At the border I saw this RV. They are a long way from home. Very cool!
I crossed the bridge and went through Ecuadorian immigration. There were two interesting signs in the office – an anti-corruption sign and one explaining various rules between Ecuador and Peru. The sign was on the wrong side of the country, but it reminded me how close I am to Peru. I can’t wait to get there!
So, I was officially in Ecuador.
Then I exchanged my Colombian Pesos for U.S. Dollars as it is the currency used in Ecuador. The ladies who sold me my hat and gloves in Colombia told me I’d get a better rate of exchange on the Ecuadorian side.
I only exchanged $23 worth of Colombian Pesos and he gave me two $10 bills and three $1 coins. I used one of the $10 bills right away when I bought my bus ticket to Quito. But when I tried to use the second one at a café, the waiter told me it was a counterfeit and he couldn’t accept it.
I happened to have another $10 bill on me and he was right. I could see the difference. I don’t know if the other $10 bill given to me on the border was fake or not, but chances are both were counterfeit. What a shame.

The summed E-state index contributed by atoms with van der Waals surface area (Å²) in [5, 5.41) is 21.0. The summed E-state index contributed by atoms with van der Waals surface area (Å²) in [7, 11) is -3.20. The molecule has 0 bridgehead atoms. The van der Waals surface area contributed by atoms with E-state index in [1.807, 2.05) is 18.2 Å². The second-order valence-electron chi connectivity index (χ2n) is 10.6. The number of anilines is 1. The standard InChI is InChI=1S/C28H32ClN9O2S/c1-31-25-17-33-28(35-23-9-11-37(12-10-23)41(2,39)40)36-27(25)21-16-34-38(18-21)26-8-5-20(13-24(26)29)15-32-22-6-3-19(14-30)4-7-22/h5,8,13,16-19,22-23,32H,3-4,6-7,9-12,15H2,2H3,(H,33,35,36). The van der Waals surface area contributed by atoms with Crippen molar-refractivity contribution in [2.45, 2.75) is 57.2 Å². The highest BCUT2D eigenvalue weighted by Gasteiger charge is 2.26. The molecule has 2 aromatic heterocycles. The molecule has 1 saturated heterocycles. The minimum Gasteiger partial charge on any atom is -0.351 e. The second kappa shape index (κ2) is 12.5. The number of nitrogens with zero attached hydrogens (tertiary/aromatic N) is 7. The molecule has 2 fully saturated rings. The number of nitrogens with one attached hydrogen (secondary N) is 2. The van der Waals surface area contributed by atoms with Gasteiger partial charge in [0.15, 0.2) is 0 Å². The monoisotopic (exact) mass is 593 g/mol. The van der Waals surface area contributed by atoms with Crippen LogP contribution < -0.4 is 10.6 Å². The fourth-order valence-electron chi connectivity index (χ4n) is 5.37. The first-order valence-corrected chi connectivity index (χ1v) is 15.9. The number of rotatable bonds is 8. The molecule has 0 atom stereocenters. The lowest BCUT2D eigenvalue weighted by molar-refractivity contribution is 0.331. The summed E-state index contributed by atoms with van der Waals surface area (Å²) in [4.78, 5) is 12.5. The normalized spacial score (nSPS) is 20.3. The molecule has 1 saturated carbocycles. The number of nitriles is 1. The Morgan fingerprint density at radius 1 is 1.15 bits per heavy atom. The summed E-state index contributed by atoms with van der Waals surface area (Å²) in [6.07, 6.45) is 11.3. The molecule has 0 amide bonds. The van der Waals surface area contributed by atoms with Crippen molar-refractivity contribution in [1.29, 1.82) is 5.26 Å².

Below you can see the difference. The counterfeit bill (on top) is smaller, which is obvious in the picture, and lacks the color-changing features of a real bill.
I bought a new sim card on the border so I was good to go with my cell phone in Ecuador and caught a collectivo – a shared mini-bus – to the bus station. The guy assured me the bus had a bathroom, would leave in 15 minutes (I even asked if it was 15 Ecuadorian minutes or 15 American minutes. He assured me American minutes), and that it would be direct.